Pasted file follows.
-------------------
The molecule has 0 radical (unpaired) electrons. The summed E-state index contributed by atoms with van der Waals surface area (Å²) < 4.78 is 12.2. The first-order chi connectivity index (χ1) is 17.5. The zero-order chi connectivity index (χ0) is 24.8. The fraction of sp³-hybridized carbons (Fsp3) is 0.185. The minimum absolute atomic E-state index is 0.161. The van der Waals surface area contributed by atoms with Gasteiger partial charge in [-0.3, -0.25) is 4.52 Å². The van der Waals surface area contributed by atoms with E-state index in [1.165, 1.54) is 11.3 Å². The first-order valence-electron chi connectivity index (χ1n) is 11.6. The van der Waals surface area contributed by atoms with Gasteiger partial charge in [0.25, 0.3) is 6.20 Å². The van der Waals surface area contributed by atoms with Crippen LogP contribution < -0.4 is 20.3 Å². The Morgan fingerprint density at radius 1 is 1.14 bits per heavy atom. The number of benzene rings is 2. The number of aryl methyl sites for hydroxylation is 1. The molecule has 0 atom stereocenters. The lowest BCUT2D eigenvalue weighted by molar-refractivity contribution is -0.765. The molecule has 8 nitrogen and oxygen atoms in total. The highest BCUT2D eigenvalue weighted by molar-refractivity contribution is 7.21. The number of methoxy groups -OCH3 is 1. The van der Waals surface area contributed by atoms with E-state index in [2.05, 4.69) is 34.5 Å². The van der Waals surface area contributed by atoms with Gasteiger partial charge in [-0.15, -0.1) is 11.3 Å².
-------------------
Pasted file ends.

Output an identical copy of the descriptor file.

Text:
The molecule has 0 radical (unpaired) electrons. The summed E-state index contributed by atoms with van der Waals surface area (Å²) < 4.78 is 12.2. The first-order chi connectivity index (χ1) is 17.5. The zero-order chi connectivity index (χ0) is 24.8. The fraction of sp³-hybridized carbons (Fsp3) is 0.185. The minimum absolute atomic E-state index is 0.161. The van der Waals surface area contributed by atoms with Gasteiger partial charge in [-0.3, -0.25) is 4.52 Å². The van der Waals surface area contributed by atoms with E-state index in [1.165, 1.54) is 11.3 Å². The first-order valence-electron chi connectivity index (χ1n) is 11.6. The van der Waals surface area contributed by atoms with Gasteiger partial charge in [0.25, 0.3) is 6.20 Å². The van der Waals surface area contributed by atoms with Crippen LogP contribution < -0.4 is 20.3 Å². The Morgan fingerprint density at radius 1 is 1.14 bits per heavy atom. The number of benzene rings is 2. The number of aryl methyl sites for hydroxylation is 1. The molecule has 0 atom stereocenters. The lowest BCUT2D eigenvalue weighted by molar-refractivity contribution is -0.765. The molecule has 8 nitrogen and oxygen atoms in total. The highest BCUT2D eigenvalue weighted by molar-refractivity contribution is 7.21. The number of methoxy groups -OCH3 is 1. The van der Waals surface area contributed by atoms with E-state index in [2.05, 4.69) is 34.5 Å². The van der Waals surface area contributed by atoms with Gasteiger partial charge in [-0.15, -0.1) is 11.3 Å².